The June 2024 issue of the Psychotherapy and Counselling Journal of Australia (PACJA) taps into an important ongoing conversation among members of the Psychotherapy and Counselling Federation of Australia (PACFA) by presenting two Viewpoints articles offering different perspectives. The first is by educator and counsellor Nathan Beel, a steering committee member of the National Heads of Counselling and Psychotherapy Education. The article, titled “The Australian Counselling Profession in 2030: An Educator’s Perspective”, calls for psychotherapists to no longer have a primary alternative identity to counsellors but instead be recognised as a specialist identity within the one (counselling) profession. The second article, “Preserving the Integrity of Psychotherapy: Let’s Not Throw it Under the Bus”, is by psychotherapist Jodie Gale, deputy convenor of the PACFA College of Psychotherapy leadership group. She argues that psychotherapy is a distinct discipline which requires revitalising in Australia so that professionals who call themselves psychotherapists are rigorously trained and able to support clients who require psychotherapy. These two articles offer compelling reading for anyone interested in the identities of counselling and psychotherapy, particularly in the light of the forthcoming two-year review of national standards for our profession(s) (Australian Government Department of Health and Aged Care, 2023). PACJA’s article category, Viewpoints, is the perfect vehicle for respectful discussions on nuanced and complex topics such as professional identity and its evolution.

Exploration of the concepts of boundaries and transitions is continued in two articles and two book reviews. “The Movements of Grief” by Mandy Cox and Sonia Fenwick draws on contemporary grief models and theories to apply three distinct movements to grief: transience, transition, and transformation. A neutral zone or liminal space during transition provides opportunity for “review, reorientation, redefinition, and integration” (Cox & Fenwick, 2024, para. 24). This “space of ‘betwixt and between’” (Cox & Fenwick, 2024, para. 25) is also highlighted in “A Qualitative Study on the Conceptualisation of Mental Health Amongst South Korean Migrants to Australia” by Annemarie Klingenberg, Sunjoo Heo, and Jaklin Eliott. Several participants in the study, which was led by a migrant from South Korea, describe themselves as metaphorically “living on the border of the country” (Klingenberg et al., 2024, para. 35) and emphasise the importance of a sense of belonging for mental wellbeing.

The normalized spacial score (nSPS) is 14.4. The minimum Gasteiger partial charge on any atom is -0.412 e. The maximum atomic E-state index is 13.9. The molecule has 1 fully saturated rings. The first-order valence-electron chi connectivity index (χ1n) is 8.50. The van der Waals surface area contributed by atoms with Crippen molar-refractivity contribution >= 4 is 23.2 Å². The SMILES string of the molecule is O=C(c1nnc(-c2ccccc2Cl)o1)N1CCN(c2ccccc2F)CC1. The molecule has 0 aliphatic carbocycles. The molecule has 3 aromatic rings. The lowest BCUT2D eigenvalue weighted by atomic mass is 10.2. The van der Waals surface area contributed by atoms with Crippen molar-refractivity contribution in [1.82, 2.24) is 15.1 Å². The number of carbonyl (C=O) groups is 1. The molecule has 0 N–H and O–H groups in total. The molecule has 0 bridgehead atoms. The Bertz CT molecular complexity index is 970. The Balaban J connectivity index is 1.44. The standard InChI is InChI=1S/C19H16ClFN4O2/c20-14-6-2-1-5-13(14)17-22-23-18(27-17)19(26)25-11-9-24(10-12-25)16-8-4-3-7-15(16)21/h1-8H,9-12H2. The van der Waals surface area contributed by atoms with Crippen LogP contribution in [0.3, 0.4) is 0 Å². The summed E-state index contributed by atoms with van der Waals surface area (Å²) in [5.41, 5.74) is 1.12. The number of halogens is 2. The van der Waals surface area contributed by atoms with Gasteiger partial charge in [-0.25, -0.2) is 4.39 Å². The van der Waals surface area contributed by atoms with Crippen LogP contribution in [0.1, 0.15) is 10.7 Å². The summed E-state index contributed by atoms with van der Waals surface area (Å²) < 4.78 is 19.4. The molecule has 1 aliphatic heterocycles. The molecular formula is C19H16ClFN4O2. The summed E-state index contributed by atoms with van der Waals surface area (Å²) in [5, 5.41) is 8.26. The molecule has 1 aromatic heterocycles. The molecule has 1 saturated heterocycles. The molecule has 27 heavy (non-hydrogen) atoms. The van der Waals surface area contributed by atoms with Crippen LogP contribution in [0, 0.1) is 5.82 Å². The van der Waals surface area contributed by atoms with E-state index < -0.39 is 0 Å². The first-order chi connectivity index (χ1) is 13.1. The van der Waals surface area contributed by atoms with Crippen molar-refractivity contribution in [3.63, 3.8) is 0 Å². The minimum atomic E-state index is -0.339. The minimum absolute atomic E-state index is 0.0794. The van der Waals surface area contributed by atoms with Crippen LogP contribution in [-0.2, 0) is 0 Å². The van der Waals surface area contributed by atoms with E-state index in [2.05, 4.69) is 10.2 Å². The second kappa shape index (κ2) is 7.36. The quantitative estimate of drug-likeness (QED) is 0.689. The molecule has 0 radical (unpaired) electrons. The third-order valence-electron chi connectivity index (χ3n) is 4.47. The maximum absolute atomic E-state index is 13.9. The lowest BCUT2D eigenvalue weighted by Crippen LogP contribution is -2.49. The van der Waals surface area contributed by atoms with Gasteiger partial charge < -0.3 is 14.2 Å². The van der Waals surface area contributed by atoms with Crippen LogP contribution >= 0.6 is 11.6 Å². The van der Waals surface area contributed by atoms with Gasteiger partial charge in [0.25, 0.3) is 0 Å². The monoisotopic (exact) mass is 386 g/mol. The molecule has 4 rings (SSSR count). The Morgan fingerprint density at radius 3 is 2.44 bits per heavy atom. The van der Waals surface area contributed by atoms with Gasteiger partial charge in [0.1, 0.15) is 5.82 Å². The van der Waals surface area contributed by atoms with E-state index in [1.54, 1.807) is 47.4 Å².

Underlining these themes, Willa T. Reid’s review of Leaning Into the Liminal: A Guide for Counselors and Companions (Carson, 2024a) maintains that the book offers a metaperspective for understanding “the process of change that can occur either for an individual or a community … through the disorientating passage from what is known, through unknowing, and into the new” (Reid, 2024, para. 2). Complementing the three phases introduced in “The Movements of Grief”, Carson (2024b) likens counsellors and psychotherapists to “liminal guides” who “understand crossing thresholds” and “envision a future-oriented process, a passage of transformation” (p. 3).